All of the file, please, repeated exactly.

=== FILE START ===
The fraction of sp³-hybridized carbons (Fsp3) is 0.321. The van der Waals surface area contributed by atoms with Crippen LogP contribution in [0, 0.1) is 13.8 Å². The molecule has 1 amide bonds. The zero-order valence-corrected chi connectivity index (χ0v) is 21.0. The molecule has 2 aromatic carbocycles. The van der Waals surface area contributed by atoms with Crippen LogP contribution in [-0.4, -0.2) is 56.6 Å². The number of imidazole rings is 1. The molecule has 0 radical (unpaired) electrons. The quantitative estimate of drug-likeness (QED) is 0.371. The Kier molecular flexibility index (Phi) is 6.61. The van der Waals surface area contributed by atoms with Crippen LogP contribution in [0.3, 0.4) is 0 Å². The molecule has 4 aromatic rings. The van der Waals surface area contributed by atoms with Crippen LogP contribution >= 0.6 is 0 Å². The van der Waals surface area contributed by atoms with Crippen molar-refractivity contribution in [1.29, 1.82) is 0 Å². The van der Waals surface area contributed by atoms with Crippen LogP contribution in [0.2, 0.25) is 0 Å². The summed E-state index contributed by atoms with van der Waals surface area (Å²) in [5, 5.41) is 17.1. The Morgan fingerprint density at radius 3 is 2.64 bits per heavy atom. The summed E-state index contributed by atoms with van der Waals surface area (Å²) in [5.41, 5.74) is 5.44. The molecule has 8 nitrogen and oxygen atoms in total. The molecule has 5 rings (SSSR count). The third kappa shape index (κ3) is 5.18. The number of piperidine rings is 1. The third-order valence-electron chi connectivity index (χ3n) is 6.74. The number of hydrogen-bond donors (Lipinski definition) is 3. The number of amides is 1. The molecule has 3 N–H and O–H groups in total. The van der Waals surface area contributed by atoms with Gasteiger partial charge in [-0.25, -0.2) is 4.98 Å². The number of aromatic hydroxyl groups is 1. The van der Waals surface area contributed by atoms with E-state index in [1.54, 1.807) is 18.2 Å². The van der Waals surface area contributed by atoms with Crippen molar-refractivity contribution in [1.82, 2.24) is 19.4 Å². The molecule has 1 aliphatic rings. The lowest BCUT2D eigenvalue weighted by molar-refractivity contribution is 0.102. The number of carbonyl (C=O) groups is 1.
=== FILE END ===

The fraction of sp³-hybridized carbons (Fsp3) is 0.321. The van der Waals surface area contributed by atoms with Crippen LogP contribution in [0, 0.1) is 13.8 Å². The molecule has 1 amide bonds. The zero-order valence-corrected chi connectivity index (χ0v) is 21.0. The molecule has 2 aromatic carbocycles. The van der Waals surface area contributed by atoms with Crippen LogP contribution in [-0.4, -0.2) is 56.6 Å². The number of imidazole rings is 1. The molecule has 0 radical (unpaired) electrons. The quantitative estimate of drug-likeness (QED) is 0.371. The Kier molecular flexibility index (Phi) is 6.61. The van der Waals surface area contributed by atoms with Crippen LogP contribution in [0.3, 0.4) is 0 Å². The molecule has 4 aromatic rings. The van der Waals surface area contributed by atoms with Crippen LogP contribution >= 0.6 is 0 Å². The van der Waals surface area contributed by atoms with Crippen molar-refractivity contribution in [1.29, 1.82) is 0 Å². The van der Waals surface area contributed by atoms with Crippen LogP contribution in [0.2, 0.25) is 0 Å². The summed E-state index contributed by atoms with van der Waals surface area (Å²) in [5, 5.41) is 17.1. The Morgan fingerprint density at radius 3 is 2.64 bits per heavy atom. The summed E-state index contributed by atoms with van der Waals surface area (Å²) in [5.41, 5.74) is 5.44. The molecule has 8 nitrogen and oxygen atoms in total. The molecule has 5 rings (SSSR count). The third kappa shape index (κ3) is 5.18. The number of piperidine rings is 1. The third-order valence-electron chi connectivity index (χ3n) is 6.74. The number of hydrogen-bond donors (Lipinski definition) is 3. The number of amides is 1. The molecule has 3 N–H and O–H groups in total. The van der Waals surface area contributed by atoms with Gasteiger partial charge in [-0.25, -0.2) is 4.98 Å². The number of aromatic hydroxyl groups is 1. The van der Waals surface area contributed by atoms with E-state index in [1.54, 1.807) is 18.2 Å². The van der Waals surface area contributed by atoms with Crippen molar-refractivity contribution in [1.82, 2.24) is 19.4 Å². The molecule has 1 aliphatic rings. The lowest BCUT2D eigenvalue weighted by molar-refractivity contribution is 0.102. The number of carbonyl (C=O) groups is 1.